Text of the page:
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A Growing Need for Bilingual Teachers Means More Foreign Recruiting

A Growing Need for Bilingual Teachers Means More Foreign Recruiting

According to data from the National Center for Education Statistic, English Language Learners (ELL) are one of the fastest growing student populations in the country. As a result, many school systems are desperately seeking bilingual teachers, leading to an increase in foreign recruiting.

"Growing demand for bilingual teachers, fed by increasing numbers of Spanish-speaking public school students, is forcing local school districts to get creative in their recruiting. A major target for their efforts is Puerto Rico: the teachers, already U.S. citizens, don’t require a visa if they decide to leave the island and its struggling economy to go work on the mainland," said The Huffington Post.

Many districts are starting training programs for bilingual teachers while holding recruiting conferences abroad.

"Houston-area schools are organizing recruiting conferences locally and in San Juan. The Dallas Independent School District, which already recruits in Puerto Rico, is this year looking to Mexico and Spain for candidates, while starting a training program for local bilingual professionals to become teachers," the article said.

Indeed, recruiting bilingual teachers has been forced to turn into quite the creative process. A study from the Council of the Great City Schools found in 2013 that more than half of large school districts are short teachers for ELL or be will within the next five years, a problem that is made more difficult with the growing need for them.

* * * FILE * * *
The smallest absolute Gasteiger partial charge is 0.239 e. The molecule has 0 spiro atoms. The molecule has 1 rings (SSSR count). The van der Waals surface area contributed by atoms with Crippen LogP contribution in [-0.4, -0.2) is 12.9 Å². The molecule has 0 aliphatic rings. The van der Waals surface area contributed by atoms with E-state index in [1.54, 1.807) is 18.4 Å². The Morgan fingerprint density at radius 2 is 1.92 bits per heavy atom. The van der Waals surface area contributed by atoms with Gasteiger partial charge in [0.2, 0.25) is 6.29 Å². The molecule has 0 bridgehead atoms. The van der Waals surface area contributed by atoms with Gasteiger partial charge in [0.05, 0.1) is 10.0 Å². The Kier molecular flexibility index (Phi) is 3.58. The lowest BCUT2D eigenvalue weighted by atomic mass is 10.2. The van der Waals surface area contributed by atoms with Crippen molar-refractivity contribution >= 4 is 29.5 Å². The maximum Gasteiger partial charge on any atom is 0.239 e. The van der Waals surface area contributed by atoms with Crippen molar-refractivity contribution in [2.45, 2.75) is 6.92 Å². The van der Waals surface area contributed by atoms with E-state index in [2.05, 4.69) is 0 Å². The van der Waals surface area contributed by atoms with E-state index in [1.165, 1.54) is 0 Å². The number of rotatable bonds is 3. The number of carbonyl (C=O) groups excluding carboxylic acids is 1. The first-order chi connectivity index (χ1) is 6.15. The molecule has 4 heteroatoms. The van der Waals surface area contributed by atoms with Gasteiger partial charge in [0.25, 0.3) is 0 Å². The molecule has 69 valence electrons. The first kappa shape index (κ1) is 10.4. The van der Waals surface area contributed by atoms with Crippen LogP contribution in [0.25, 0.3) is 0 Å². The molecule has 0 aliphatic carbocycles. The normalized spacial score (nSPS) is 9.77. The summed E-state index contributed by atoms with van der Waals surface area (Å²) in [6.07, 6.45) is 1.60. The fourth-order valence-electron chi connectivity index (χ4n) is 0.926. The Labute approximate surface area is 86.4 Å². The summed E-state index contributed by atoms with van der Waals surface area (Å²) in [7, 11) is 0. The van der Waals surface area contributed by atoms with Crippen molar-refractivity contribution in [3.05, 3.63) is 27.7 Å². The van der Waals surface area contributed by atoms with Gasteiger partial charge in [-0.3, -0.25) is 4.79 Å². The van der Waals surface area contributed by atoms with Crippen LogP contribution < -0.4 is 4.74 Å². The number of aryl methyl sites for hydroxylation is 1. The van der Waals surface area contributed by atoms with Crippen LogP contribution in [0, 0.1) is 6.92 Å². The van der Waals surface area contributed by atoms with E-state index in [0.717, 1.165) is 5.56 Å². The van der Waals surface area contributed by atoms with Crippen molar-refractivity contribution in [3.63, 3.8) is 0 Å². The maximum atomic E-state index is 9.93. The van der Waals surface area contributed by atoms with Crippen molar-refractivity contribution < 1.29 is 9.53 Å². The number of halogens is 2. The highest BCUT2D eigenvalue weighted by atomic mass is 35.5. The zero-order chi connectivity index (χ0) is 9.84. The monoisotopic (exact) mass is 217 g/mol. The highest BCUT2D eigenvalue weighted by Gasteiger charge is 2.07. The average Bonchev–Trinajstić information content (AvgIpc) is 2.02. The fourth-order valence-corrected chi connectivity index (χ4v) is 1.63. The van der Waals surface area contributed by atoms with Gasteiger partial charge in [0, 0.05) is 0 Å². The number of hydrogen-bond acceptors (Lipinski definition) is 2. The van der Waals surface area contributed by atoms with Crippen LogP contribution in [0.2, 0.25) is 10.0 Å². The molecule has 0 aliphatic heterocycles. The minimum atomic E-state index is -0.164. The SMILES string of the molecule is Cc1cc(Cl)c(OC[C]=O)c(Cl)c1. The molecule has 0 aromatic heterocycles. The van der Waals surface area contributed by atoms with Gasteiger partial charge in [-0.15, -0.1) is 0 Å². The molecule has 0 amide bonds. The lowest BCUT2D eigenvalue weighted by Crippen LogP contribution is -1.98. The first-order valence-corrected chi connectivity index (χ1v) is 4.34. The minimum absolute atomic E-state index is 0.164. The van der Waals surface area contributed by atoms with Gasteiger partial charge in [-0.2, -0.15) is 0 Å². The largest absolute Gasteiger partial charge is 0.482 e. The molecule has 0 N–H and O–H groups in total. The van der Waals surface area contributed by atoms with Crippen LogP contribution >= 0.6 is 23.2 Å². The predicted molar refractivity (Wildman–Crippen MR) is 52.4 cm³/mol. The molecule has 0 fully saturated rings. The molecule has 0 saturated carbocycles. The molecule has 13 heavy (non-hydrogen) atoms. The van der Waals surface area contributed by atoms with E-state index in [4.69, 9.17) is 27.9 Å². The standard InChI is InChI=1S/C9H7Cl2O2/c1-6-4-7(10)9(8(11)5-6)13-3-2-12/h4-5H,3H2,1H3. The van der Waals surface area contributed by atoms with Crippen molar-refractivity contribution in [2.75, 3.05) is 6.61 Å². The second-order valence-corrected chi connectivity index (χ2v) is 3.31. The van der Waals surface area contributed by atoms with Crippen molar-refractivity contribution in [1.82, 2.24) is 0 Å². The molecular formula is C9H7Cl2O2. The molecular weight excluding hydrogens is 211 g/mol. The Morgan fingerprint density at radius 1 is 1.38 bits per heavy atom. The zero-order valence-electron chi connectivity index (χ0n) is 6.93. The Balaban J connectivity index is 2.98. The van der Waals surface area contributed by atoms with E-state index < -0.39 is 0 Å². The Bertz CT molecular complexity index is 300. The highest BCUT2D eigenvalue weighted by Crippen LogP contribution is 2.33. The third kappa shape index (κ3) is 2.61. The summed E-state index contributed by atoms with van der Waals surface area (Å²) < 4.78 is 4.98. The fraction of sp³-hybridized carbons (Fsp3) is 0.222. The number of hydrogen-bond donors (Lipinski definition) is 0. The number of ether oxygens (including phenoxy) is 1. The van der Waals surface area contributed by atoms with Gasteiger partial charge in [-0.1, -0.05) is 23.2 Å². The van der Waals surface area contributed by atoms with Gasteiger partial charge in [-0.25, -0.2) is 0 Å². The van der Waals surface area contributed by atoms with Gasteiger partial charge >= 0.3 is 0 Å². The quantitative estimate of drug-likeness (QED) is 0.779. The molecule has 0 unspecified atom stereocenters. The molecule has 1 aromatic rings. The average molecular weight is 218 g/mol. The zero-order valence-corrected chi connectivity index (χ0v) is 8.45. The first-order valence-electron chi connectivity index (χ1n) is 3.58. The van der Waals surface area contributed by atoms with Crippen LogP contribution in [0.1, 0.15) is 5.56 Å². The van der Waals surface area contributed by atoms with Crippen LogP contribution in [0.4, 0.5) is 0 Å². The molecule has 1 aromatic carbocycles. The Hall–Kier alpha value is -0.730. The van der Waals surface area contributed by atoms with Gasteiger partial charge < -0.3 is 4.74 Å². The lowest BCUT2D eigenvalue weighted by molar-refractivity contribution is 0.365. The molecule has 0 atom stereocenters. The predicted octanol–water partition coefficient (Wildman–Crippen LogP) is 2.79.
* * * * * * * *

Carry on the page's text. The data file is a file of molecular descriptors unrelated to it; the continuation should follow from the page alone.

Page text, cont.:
Add in that Puerto Rico is experiencing financial troubles and citizens there are seeking better pay and opportunity, and foreign recruiting there becomes a no-brainer.

"Almost 16,000 working teachers moved to the states from Puerto Rico and Latin America between 2008 and 2013, with about two-thirds of them going to Arizona, California, Florida, New Jersey, New York and Texas, according to a Stateline analysis of American Community Survey data from the Minnesota Population Center."

Read the full story here.

Article by Nicole Gorman, Education World Contributor


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